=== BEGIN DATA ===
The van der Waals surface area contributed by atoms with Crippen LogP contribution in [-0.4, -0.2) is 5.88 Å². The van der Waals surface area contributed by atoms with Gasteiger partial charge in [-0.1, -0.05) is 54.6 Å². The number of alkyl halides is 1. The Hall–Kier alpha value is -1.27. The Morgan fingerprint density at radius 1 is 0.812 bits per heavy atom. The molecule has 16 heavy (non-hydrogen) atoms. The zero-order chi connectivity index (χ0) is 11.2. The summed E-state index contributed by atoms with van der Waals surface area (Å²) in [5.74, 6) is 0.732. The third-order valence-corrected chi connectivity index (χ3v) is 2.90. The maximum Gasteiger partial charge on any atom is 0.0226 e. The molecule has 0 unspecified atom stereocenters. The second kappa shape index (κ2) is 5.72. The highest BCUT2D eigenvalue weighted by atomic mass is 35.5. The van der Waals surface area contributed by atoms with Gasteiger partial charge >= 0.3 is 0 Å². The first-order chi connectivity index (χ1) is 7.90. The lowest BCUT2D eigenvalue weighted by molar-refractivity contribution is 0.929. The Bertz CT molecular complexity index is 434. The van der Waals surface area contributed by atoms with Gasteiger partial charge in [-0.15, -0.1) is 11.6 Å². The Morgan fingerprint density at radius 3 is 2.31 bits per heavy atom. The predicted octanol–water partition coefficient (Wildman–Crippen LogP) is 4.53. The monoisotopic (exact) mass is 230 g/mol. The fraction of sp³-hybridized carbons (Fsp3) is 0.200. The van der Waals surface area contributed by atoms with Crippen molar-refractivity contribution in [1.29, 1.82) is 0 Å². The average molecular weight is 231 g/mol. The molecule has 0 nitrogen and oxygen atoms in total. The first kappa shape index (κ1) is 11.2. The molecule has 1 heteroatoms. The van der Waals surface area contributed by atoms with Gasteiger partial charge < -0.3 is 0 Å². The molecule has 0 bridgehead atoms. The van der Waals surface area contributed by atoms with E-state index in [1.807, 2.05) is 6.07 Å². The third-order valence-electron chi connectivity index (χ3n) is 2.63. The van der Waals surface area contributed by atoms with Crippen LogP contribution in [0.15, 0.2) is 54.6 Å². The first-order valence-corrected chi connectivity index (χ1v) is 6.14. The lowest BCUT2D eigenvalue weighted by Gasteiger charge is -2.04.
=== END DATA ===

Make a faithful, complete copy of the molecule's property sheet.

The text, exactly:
The van der Waals surface area contributed by atoms with Crippen LogP contribution in [-0.4, -0.2) is 5.88 Å². The van der Waals surface area contributed by atoms with Gasteiger partial charge in [-0.1, -0.05) is 54.6 Å². The number of alkyl halides is 1. The Hall–Kier alpha value is -1.27. The Morgan fingerprint density at radius 1 is 0.812 bits per heavy atom. The molecule has 16 heavy (non-hydrogen) atoms. The zero-order chi connectivity index (χ0) is 11.2. The summed E-state index contributed by atoms with van der Waals surface area (Å²) in [5.74, 6) is 0.732. The third-order valence-corrected chi connectivity index (χ3v) is 2.90. The maximum Gasteiger partial charge on any atom is 0.0226 e. The molecule has 0 unspecified atom stereocenters. The second kappa shape index (κ2) is 5.72. The highest BCUT2D eigenvalue weighted by atomic mass is 35.5. The van der Waals surface area contributed by atoms with Gasteiger partial charge >= 0.3 is 0 Å². The first-order chi connectivity index (χ1) is 7.90. The lowest BCUT2D eigenvalue weighted by molar-refractivity contribution is 0.929. The Bertz CT molecular complexity index is 434. The van der Waals surface area contributed by atoms with Gasteiger partial charge in [-0.15, -0.1) is 11.6 Å². The Morgan fingerprint density at radius 3 is 2.31 bits per heavy atom. The predicted octanol–water partition coefficient (Wildman–Crippen LogP) is 4.53. The monoisotopic (exact) mass is 230 g/mol. The fraction of sp³-hybridized carbons (Fsp3) is 0.200. The van der Waals surface area contributed by atoms with Crippen molar-refractivity contribution in [1.29, 1.82) is 0 Å². The average molecular weight is 231 g/mol. The molecule has 0 nitrogen and oxygen atoms in total. The first kappa shape index (κ1) is 11.2. The molecule has 1 heteroatoms. The van der Waals surface area contributed by atoms with Gasteiger partial charge < -0.3 is 0 Å². The molecule has 0 bridgehead atoms. The van der Waals surface area contributed by atoms with E-state index in [1.807, 2.05) is 6.07 Å². The third-order valence-electron chi connectivity index (χ3n) is 2.63. The van der Waals surface area contributed by atoms with Crippen LogP contribution in [0.15, 0.2) is 54.6 Å². The first-order valence-corrected chi connectivity index (χ1v) is 6.14. The lowest BCUT2D eigenvalue weighted by Gasteiger charge is -2.04.